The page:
Introduction to the joys of cajun and creole cuisine (2 o

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The so-called "Cajun food craze" that Paul Prudhomme inadvertently launched in the early-to-mid '80s when his nouvelle technique of blackening redfish caught on ended up creating a lot of misconceptions about Cajun food. What we ended up with, all over the country, was a glut of so-called "Cajun restaurants" run by non-Cajuns who had no idea what they were doing, and who served food that actual Cajuns wouldn't eat if their lives depended on it. I once stormed out of a so-called "Cajun restaurant" that had opened in West Hollywood, with out paying for my uneaten and decidedly inedible meal, which included a "gumboquot; that compared poorly to Chef Boyardee's ABC soup.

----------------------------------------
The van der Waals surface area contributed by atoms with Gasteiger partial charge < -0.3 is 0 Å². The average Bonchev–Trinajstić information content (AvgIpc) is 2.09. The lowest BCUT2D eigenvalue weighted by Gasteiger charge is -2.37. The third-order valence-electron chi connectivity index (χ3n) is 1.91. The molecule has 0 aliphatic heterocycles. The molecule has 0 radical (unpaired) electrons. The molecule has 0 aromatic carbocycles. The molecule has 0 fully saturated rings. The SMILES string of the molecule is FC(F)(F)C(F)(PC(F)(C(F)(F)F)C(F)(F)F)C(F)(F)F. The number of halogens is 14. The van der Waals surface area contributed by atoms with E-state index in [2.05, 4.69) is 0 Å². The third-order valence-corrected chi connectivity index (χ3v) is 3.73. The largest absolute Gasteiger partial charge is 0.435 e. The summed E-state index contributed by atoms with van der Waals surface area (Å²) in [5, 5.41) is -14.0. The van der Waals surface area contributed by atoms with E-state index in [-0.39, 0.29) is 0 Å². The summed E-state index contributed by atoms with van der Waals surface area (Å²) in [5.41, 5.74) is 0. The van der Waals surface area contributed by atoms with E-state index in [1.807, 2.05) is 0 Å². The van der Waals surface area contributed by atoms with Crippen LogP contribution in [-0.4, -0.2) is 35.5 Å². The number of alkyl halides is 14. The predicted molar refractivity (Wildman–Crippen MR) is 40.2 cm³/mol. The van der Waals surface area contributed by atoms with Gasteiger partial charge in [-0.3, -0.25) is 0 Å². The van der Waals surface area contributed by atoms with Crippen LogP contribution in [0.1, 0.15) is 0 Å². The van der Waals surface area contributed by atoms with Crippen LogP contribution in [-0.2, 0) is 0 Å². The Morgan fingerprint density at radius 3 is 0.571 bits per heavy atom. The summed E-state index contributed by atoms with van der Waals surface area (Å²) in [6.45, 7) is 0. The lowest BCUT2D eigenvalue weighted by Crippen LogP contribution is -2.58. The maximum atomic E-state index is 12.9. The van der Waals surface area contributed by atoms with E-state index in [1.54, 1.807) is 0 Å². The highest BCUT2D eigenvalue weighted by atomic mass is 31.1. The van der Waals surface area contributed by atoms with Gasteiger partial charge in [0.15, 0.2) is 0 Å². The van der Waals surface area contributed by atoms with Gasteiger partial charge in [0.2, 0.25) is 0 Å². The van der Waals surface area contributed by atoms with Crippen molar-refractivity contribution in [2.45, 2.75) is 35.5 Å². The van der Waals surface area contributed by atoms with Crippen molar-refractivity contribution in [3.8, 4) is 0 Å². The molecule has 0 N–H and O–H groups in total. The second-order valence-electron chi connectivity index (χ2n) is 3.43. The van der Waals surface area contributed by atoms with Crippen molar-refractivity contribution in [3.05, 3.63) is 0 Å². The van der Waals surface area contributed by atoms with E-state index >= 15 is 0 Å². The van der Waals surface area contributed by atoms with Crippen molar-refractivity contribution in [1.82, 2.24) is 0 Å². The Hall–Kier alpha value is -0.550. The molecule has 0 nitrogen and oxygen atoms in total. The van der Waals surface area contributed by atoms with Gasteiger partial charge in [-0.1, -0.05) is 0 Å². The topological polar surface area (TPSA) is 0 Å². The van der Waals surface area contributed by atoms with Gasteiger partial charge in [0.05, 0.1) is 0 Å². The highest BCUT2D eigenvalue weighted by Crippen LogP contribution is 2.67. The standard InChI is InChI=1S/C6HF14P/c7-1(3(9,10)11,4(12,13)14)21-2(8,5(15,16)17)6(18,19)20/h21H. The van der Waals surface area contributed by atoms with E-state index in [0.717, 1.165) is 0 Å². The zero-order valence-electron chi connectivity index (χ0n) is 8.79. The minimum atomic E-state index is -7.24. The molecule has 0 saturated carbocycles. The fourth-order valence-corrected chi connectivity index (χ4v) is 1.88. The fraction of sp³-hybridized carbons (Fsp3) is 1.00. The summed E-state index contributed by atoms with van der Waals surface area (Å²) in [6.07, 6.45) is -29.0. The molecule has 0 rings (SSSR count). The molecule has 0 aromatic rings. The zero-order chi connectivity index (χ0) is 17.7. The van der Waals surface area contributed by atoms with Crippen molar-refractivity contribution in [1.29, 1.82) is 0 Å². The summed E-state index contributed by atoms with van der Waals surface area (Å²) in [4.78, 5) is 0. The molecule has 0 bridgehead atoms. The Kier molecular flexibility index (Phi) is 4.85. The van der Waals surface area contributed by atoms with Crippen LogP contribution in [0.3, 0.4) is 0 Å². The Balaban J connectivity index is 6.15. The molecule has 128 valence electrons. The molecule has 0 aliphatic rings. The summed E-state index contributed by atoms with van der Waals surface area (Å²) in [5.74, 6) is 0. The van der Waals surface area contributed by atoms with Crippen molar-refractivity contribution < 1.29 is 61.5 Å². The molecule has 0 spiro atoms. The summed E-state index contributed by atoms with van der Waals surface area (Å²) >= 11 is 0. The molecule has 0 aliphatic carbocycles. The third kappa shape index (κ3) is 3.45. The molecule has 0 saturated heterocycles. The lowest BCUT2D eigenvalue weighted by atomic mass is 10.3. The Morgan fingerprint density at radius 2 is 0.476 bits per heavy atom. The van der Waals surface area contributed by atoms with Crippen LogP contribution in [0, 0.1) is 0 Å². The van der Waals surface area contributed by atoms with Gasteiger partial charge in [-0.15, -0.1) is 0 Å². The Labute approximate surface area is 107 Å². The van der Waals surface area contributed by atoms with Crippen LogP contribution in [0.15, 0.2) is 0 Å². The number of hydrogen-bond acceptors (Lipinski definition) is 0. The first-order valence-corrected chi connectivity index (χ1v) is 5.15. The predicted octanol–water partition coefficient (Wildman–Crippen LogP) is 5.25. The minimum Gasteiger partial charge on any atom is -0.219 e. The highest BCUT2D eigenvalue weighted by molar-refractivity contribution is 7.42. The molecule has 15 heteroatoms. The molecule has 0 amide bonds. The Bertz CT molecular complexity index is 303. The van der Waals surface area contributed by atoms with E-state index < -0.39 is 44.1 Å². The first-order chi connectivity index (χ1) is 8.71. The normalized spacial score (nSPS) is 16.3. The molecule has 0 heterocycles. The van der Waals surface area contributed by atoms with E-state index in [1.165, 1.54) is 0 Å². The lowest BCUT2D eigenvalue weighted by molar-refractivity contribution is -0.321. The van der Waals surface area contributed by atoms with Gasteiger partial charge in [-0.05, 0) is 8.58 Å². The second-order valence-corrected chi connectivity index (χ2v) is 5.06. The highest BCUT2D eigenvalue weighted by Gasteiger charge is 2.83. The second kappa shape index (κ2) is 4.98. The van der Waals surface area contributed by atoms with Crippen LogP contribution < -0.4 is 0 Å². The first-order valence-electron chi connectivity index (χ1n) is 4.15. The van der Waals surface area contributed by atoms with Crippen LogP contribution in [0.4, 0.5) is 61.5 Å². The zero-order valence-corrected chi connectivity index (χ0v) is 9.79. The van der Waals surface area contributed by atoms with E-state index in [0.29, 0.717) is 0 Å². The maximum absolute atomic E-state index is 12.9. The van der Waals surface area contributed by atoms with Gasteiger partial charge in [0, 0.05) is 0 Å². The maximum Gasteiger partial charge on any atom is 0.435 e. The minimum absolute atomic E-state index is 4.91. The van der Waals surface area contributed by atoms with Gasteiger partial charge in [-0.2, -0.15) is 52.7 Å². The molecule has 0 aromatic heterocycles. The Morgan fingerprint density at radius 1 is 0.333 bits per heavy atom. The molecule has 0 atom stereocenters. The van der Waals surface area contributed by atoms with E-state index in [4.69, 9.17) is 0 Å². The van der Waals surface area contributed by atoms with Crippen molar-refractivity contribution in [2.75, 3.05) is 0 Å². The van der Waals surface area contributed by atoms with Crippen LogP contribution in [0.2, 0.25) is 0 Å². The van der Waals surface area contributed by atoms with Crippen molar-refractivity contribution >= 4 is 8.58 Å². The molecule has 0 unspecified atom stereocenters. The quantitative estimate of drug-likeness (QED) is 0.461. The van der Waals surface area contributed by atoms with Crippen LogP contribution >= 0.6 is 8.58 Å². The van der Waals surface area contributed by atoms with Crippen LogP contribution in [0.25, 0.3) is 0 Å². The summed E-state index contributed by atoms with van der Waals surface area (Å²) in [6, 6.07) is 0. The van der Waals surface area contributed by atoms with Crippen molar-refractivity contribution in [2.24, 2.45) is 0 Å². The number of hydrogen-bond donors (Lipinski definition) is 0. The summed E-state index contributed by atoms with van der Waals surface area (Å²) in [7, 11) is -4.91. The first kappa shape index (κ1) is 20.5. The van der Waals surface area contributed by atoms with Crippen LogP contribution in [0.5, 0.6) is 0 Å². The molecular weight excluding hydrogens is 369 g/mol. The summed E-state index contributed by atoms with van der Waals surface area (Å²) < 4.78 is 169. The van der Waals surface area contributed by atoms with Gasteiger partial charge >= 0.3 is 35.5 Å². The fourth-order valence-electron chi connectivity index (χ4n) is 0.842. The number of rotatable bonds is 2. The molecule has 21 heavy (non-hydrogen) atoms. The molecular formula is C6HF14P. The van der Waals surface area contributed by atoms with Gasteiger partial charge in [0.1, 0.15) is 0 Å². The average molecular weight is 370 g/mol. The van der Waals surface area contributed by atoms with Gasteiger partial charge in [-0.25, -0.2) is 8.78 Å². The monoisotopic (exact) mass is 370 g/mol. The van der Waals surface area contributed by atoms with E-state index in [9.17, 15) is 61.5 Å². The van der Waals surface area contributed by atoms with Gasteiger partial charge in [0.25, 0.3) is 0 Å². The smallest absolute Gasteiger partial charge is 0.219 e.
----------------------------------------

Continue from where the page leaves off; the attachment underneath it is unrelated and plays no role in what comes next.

As I mentioned earlier, blackening is NOT a Cajun technique, as its inventor Chef Prudhomme freely states. It is a nouvelle American technique developed by a Chef who is Cajun, and it was popularized at his Cajun restaurant, but almost nobody does that kind of thing at home ++ the technique produces so much smoke that you need a professional kitchen with an exhaust hood, or you need to do it outdoors. What characterizes true, down-home country Cajun food are fresh ingredients, locally obtained ++ lots of local seafood and vegetables++ and almost always cooked in one pot. For most Cajun meals, even if it's for 50 people, you'll generally see one big pot with the main dish and one pot of rice. But this is not to say that Cajun food isn't changing. Brilliant, innovative Acadiana chefs like John Folse, Patrick Mould, James Graham and others are bringing in other ingredients, techniques, and sophisticated sauces into contemporary Cajun cuisine. They're creating marvelous flavors, and they're not encasing their food in hot pepper either! So before you enter a Cajun restaurant somewhere out of Louisiana, check and see if there's someone from Louisiana in the kitchen. If there is, you're probably OK! Article Copyright 1995 Charles E. Taggart Submitted By SAM LEFKOWITZ On 08-12-95

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